Friends or More?

Dear Dating Coach,

A male friend and I have been through several ups and downs together over the past year and we now both consider each other "best friends." After a few months, we decided that we would continue to be friends, but be open to something more between us in the future. I personally feel that this is a healthy way to begin a relationship, and I know he feels the same way.

He has always said we are friends, but on the other hand, he has always acted like we're a couple, whether in public or when it's just the two of us. After a year, I'm beginning to have some romantic feelings for him, but neither of us has brought up the subject yet. My instincts tell me that he feels the same way for me as I do for him, and friends have confirmed that it's not just "in my head," they see a mutual chemistry between us.

I've told you all this as a lead up to the question: Is there anything to be read into the fact that, even though he says we're "just friends," he continues to act like we're a couple? I know I should probably just ask him, but I sincerely don't want to risk losing him as a friend. If I perceived his acting as though we are a couple as a good sign, I might be more inclined to bring up the subject rather than waiting for him to take the lead. Help! --Mixed Up By Mixed Messages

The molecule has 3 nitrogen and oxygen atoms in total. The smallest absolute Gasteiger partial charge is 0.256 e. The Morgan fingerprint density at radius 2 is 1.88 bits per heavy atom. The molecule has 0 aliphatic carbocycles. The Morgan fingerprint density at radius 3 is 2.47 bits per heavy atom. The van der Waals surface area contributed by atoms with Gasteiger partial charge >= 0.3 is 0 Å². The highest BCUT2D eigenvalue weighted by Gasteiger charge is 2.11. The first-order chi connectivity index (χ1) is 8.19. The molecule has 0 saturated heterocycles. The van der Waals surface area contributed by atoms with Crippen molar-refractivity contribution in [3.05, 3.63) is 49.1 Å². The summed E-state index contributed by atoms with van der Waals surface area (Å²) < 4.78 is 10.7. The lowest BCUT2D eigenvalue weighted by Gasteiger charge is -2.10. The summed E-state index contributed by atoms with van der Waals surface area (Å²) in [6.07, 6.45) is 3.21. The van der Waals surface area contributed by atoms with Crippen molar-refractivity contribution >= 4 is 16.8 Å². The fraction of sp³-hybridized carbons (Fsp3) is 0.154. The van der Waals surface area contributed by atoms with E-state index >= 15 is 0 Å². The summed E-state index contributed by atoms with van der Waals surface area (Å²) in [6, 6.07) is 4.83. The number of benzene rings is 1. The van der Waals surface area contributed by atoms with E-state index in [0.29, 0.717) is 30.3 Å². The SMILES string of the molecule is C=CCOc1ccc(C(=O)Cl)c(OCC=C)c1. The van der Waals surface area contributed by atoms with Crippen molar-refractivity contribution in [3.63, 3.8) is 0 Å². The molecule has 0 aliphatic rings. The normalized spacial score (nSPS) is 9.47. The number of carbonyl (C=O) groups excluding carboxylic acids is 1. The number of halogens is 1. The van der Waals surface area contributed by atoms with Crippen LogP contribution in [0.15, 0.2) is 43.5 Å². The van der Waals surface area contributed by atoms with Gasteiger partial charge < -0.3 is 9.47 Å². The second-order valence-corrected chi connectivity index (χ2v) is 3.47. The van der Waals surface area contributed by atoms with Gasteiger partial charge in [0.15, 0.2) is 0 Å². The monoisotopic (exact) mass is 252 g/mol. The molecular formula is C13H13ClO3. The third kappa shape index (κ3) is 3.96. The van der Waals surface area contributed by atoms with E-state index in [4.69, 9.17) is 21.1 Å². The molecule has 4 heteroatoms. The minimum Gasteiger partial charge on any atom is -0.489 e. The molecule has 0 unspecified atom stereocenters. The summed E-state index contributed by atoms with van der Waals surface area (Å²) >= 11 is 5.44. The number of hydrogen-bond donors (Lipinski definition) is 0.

Dear Mixed Messages--

A twist on the friend crush. You two are "best friends," you both seem to be feeling and wanting more, yet no one is addressing the issue. You fear bringing it up because it could hurt the friendship if he isn't feeling what you are. He hasn't done so because he either shares your concerns or has some other agenda.

The first step for you should be to weigh the risks against the gain of broaching the subject. Only you can determine if it is worth the risk--because there are never any guarantees about how any conversation will go, especially one of this nature. Make sure you factor in the risk that he could meet someone else while you two avoid addressing this. Once you have decided what you want to risk, then it's time to act. Wait until a moment when you two are behaving like a couple, having a great time together, and then just ask something open-ended and easy like- "So, what's really going on with us anyway?" Don't just listen to his response-- watch what he does with his eyes, hands, facial expressions, tone of voice.

Again, if you keep it open-ended and easy- you will leave him room to think and react in a way that is comfortable for him. If he doesn't have an answer at first, just back away gently. If he asks for more clarification from you, respond again in an easy way. Something like, "We have such a great time together and it's so easy for us to relate to one another. Are we becoming something more than just friends?"

Don't force the issue, and be careful of your reaction to whatever he says. If he gets a very negative response from you, his defenses will go up. However, if you are open and neutral--it will be easier for the two of you to continue as friends even after this subject is raised, unless you decide at some point that isn't enough for you.

(from July 2009)

Want to read other columns on this subject?

"Is It Real Interest Or Nostalgia?"
List of more
"Soul mates or Something else"

"The Pursuing-Distancing Relationship Dynamic"


Toni Coleman, LCSW
Phone: 703-847-1768


Copyright 2008-2015 Antoinette Coleman. All rights reserved.

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